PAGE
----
Broadcom Goes After Qualcomm's Board As Part Of Takeover Bid

Broadcom Goes After Qualcomm's Board As Part Of Takeover Bid

Broadcom, which has signaled its plan to reincorporate in the United States, said the effort to replace the Qualcomm board members is aimed at boosting support for its bid to create a semiconductor firm that dominates in the growing field of mobile technology.

Qualcomm reiterated that the bid "dramatically undervalues" the company and carries "significant" regulatory uncertainty.

Broadcom said on December 4 that it plans to propose 11 directors for the board of Qualcomm, the rival chipmaker it offered to acquire for roughly $105 billion in cash and stock.

The recruitment pool, which includes a former president of Nokia's the Mobile Networks group and a former director and chairman of the board of Dialog Semiconductor, would oversee Qualcomm's day-to-day operations until a deal with Broadcom closed.

Broadcom has said regulators may take a year to approve an acquisition of Qualcomm, while Qualcomm has countered that the regulatory review process globally could last much longer and is fraught with risks. "We have repeatedly attempted to engage with Qualcomm, and despite stockholder and customer support for the transaction, Qualcomm has ignored those opportunities".

Hock Tan, chief exec of Broadcom, fired back: "We have heard from many Qualcomm stockholders who have expressed their desire for Qualcomm to engage with us. The nominations give ... stockholders an opportunity to voice their disappointment". Qualcomm's Board is composed of 11 world-class directors, 9 of whom are independent and 4 of whom have been added in the last 3 years, and all of whom are firmly committed to acting in the best interests of all Qualcomm stockholders.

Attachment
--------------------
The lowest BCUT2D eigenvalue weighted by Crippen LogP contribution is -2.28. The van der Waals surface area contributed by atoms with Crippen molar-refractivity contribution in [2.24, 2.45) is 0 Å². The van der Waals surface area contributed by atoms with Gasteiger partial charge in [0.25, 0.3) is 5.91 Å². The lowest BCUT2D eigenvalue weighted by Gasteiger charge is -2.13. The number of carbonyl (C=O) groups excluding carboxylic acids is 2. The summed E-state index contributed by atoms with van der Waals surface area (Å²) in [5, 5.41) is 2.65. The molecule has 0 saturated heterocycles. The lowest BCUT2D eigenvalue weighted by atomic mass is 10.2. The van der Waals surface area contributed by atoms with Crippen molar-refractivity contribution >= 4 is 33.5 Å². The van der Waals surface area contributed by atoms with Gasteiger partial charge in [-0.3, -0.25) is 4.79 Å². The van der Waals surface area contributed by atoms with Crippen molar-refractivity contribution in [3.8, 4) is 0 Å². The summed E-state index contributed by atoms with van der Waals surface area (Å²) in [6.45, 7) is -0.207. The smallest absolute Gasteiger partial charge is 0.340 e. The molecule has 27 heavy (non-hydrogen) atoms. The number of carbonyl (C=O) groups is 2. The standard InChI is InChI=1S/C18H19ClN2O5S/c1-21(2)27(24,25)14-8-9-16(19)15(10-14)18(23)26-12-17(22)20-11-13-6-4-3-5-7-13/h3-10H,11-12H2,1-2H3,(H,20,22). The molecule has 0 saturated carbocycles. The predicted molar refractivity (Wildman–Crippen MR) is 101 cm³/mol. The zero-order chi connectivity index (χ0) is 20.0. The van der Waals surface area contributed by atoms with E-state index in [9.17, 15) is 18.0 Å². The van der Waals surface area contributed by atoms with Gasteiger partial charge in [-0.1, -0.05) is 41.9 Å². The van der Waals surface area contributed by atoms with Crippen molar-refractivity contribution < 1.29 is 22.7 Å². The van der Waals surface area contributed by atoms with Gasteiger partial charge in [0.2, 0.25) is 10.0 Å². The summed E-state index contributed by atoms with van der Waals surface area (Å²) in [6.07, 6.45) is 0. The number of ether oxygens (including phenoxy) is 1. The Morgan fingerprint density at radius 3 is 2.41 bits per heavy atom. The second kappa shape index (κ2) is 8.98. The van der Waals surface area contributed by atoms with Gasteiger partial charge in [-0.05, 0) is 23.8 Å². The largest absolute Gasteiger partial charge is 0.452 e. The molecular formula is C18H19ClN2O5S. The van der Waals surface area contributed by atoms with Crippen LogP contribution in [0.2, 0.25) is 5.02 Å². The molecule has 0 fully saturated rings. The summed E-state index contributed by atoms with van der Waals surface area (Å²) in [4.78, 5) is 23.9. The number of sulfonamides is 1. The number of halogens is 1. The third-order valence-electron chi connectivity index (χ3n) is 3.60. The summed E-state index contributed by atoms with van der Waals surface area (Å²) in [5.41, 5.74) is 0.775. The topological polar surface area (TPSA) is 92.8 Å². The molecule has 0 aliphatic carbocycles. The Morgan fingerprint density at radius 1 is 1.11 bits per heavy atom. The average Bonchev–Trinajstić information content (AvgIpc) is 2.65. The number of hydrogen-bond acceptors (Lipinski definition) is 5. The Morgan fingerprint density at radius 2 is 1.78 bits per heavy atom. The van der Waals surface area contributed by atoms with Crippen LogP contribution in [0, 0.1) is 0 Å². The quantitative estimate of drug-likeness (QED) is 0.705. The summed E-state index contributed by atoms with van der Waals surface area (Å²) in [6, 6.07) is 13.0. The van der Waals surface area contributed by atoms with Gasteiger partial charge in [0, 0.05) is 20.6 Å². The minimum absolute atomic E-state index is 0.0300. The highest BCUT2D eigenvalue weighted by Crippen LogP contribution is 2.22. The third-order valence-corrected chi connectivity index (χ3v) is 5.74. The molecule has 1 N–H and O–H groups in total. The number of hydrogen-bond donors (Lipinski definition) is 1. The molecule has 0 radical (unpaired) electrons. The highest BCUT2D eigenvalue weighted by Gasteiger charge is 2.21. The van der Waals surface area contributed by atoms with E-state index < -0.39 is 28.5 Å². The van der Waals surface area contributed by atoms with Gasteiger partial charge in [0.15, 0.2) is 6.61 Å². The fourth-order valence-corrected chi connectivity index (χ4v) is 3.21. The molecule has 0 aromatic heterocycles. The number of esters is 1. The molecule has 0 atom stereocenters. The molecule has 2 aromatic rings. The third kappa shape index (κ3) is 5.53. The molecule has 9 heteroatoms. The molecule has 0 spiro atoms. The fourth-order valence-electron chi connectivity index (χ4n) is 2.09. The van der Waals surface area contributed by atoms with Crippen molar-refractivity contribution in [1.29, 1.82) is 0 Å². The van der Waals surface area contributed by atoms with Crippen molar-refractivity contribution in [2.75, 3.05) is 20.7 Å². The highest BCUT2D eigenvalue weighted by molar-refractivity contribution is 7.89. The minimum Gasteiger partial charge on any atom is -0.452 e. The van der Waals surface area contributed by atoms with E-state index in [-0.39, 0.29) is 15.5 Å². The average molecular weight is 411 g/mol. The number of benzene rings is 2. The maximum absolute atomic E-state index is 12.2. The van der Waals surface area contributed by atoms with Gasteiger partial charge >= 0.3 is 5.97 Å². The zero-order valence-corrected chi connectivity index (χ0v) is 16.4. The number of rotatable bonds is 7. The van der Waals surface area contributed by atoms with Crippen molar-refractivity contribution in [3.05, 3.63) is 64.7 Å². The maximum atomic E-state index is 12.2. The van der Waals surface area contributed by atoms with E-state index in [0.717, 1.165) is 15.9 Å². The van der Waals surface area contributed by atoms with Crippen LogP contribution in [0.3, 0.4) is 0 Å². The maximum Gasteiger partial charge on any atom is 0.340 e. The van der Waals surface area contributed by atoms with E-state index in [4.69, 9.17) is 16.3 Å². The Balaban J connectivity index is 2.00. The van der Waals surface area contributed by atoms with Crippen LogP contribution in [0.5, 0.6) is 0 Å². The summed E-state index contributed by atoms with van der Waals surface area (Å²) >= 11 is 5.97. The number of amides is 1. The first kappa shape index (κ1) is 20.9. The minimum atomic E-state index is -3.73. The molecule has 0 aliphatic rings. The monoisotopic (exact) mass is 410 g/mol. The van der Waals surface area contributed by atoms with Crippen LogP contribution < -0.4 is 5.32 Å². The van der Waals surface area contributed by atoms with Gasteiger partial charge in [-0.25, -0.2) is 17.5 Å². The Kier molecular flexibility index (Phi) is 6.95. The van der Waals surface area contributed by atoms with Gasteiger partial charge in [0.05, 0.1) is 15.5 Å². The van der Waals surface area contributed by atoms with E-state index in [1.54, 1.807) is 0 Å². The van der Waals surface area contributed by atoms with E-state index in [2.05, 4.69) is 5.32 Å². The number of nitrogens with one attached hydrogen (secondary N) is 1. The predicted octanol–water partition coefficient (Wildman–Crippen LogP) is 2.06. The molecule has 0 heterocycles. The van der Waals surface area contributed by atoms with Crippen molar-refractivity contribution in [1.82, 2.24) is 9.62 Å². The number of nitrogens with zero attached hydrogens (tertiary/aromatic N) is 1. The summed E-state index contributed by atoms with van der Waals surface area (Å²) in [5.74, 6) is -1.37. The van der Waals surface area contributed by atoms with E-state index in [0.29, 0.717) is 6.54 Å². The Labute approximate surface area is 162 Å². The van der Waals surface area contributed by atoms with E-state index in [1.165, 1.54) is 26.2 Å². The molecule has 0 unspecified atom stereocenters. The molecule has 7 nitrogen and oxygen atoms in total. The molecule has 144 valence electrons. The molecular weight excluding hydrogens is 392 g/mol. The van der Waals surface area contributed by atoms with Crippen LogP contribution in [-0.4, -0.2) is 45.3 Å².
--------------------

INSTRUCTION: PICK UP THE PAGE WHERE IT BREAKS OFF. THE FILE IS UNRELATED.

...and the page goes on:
Seventy-eight of Qualcomm's stocks are owned by institutional investors.

Qualcomm's board current board consists of company executives, including CEO Steve Mollenkopf and former CEO Paul E. Jacobs, private equity investors, consultants and executives at tech companies.

A sign to the campus offices of chip maker Broadcom Ltd, who announced on Monday an unsolicited bid to buy peer Qualcomm Inc for $103 billion, is shown in Irvine, California, U.S., November 6, 2017.

Broadcom remains confident that it can clear any regulatory requirements needed to complete the deal, including satisfying antitrust authorities, Tan said. However, Qualcomm argues that Broadcom is being opportunistic and seeks to exploit the recent drop in its stock price to pull off an acquisition on the cheap at shareholders' expense.



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